Future directions in doula research

What else do we want and need to know about doulas and doula practice beyond the association with selected birth outcomes? By studying doulas, what else becomes important to investigate in the broader area of women’s experience of birth, the professionals involved in birth and the institutional contexts of birth? Here are some questions and ideas for continued research that emerged in the course of my study.

doula-conceptual-model Dekker 2012
Doula Conceptual Model (Dekker, 2012)
  • One doula recommended that we look at countries where maternity care is sub-optimal. In these countries where social arrangements of childbirth support are inadequate or non-existent, can we find any correlation or causal relationships between rates of infant abandonment; declining birth rates; or illegal, unsafe abortions? What other social and reproductive practices and behaviors might be linked to poor maternity care?
  • To answer the question of whether doulas support the status quo or contribute to changes in social practices around their clients’ birth choices, it would be valuable to examine, what, if any influence doulas have on women’s choice of care providers or hospitals in their current and future pregnancies. How do doula messages about childbirth influence women’s plans for future birth interventions?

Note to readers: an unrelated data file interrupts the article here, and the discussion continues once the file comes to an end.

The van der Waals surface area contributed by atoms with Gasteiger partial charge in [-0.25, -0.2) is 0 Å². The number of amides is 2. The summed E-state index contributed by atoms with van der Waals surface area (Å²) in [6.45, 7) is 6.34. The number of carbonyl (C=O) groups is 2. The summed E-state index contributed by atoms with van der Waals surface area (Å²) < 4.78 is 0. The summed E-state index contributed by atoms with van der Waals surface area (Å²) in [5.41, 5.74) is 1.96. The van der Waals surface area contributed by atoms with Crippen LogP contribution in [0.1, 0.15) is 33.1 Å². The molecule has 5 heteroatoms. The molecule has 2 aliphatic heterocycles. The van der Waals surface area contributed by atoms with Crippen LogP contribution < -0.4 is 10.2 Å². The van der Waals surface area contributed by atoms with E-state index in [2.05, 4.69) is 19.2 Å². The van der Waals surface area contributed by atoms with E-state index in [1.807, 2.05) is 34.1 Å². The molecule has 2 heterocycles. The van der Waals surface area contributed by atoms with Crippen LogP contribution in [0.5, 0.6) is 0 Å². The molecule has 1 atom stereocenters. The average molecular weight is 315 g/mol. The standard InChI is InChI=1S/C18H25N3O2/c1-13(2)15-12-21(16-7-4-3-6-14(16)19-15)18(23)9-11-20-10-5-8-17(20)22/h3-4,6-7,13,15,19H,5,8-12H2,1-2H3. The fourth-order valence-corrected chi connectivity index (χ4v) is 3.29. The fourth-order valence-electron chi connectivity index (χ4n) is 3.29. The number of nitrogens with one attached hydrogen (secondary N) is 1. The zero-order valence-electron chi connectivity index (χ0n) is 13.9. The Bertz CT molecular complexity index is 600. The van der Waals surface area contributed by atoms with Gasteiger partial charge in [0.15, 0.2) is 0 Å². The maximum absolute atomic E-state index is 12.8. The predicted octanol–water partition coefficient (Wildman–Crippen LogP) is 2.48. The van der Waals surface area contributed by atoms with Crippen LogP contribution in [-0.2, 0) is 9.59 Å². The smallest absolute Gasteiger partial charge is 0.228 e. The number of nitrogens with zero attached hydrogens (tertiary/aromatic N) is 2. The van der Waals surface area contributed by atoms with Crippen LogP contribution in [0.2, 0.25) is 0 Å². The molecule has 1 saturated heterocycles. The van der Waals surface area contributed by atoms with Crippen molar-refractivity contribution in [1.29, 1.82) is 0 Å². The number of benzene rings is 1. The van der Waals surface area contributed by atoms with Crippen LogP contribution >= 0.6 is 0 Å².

• To answer the many questions emerging from these doula accounts about the current hospital management of childbirth support, and to tease out the relative impact of nurse and physician attitudes and practices, it would be helpful to have more systematic understanding of how doctors and nurses orient to labor pain in their clinical practice. Does labor pain have value in their view? How does dealing with labor pain affect their view of their patients?       Of their ability to do their jobs?       How does their medical training affect how they see pain and methods for its relief, including non-pharmacological methods, and labor support? How do they view doulas?
  • What motivates nurses and physicians to work in obstetrics? Have those motivations changed over time? Is the orientation of birth as the ‘happy event’ still current in today’s litigious culture where we see more physicians dropping out of obstetrics and fewer entering it? What does it mean for women-centered birth as more females are being trained as ob/gyns?
  • How has the sexual element of birth been incorporated and/or transformed in the medical setting?       How are power relationships negotiated and how are women’s bodies and subjectivities employed in these negotiations?
  • Many scholars have examined the motives of women choosing home birth. What motivates women who choose a doula for their births?       What are their experiences with doulas? It would also be helpful to learn more about how their partners and other family members view the doula’s role and actual support at the birth.       What reasons do women give for considering, but rejecting the idea of a doula at their births? How do they reflect on their experience and their decision after the birth?